When we started haying, it took me three times as long with the drowning turkey trying to go for a swim.  I tried penning Mister Turkey Goose in with some single, good -looking turkey-gals hoping he might find true love with one of them, but no, he did not even like to be near another turkey, instead he fell in love with a young goose-girl, strutting his fully-fanned turkey-butt around her and rubbing his turkey-neck against hers.  Guess what, Miss Goose fell in love with Mister Turkey Goose and they became a pair of lovers who liked to sneak off together for a little skinny-dipping without the goose family, so this meant more trips a day to drag out a big, stinky, mad, male turkey out of the water while a very, very angry Miss-Goose-girlfriend honked, hissed, and flogged me.  Geesh, this was not so funny anymore, in fact, this was just plain sad.  Seemed like the lovers knew when my back was turned for even only a second, they would giggle in their fowl way and head straight for the water.

I must admit that as bad as my summer seemed to turn out, it was better than when cold weather set in.  The water was no longer cool, but downright frigid, the only time I got a break was when the pond was completely frozen-over, but of course, that didn’t last very long since I had to break the ice for the goats and pigs to drink.  Just a small hole in the frozen ice was enough of an opportunity for Mister Turkey Goose to show off to his girlfriend.  He’d just jump right in that hole, feet first, and the promptly began to sink, so here I’d go, pulling out this half frozen, stinking turkey out.  Miss Goose cut me no slack just because it was freezing cold.  Nope, she’d just bite me even harder.  I then had to herd the extremely angry lovers to the barn so Mister Turkey Goose could dry off and warm up, so his little toes didn’t freeze off.

Many times my mother would see the lovebirds headed over the hill, through the snow, to the pond, even when the wind-chill was below zero.  This meant I didn’t have time to dress warmly and run after them, but rather I had to run out into the cold in whatever I was wearing at the time.  I soon began staying fully and warmly dressed during all daylight hours.  My only relief was at night when all the birds, including the lovers, were nestled in and sleeping.  It never mattered if it was pouring buckets and buckets of rain, it never mattered if the snow was blowing.  It never mattered if the wind was howling, wind-chills below zero, and it didn’t even matter when it was too hot to even breathe.  Mister Turkey Goose was more determined than any postal carrier—he did not care what the weather was, he always was ready to head to the pond for a dip.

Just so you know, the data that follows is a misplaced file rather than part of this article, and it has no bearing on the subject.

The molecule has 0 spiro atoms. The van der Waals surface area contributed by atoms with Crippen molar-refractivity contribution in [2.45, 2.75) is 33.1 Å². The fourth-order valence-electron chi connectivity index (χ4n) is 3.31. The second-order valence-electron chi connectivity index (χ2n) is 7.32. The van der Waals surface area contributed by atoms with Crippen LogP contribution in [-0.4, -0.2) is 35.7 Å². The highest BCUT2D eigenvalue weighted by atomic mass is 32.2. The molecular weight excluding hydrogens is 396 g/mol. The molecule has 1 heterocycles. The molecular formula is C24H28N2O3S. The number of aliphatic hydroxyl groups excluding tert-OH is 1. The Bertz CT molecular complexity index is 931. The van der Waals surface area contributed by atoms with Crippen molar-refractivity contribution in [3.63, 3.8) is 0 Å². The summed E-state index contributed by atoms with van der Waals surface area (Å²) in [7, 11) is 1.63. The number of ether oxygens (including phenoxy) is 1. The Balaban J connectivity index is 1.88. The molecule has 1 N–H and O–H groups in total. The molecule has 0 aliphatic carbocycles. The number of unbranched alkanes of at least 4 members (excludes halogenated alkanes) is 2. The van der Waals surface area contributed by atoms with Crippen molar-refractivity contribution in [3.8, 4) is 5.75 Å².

When Saturdays rolled around, that was my chance to go to town, but before I could go, I had to corral Mister Turkey Goose and his lovely Missus into their small fenced-in pen.  When I suggested to my folks that we should leave them in their small pen all the time, I was informed that while penning the two up for a short time was acceptable, to keep them constantly penned-up in their small yard, was just cruel.  And maybe the next time I decided to fool with Mother Nature, I would remember this valuable lesson.

My social life was impacted dramatically; sleepovers were few and far between unless my friends were staying here with me.  Seldom could I talk my mom or dad into turkey-sitting for me so I could go off and have fun.  My sidekick and partner in crime, Lonesome, the Bassett Hound, couldn’t understand why we didn’t get to run through the fields chasing bunnies as often, or head off to the woods to spend a cool day by the creek.  Nor do I think she ever understood why I would chase that dumb turkey and why wrestling that turkey in the smelly pond mud was what, to her, seemed like my new favorite thing to do.  But like the faithful buddy she was, she was always with me, although more than a few times she would look at me with her head cocked to one side, a bewildered look on her face.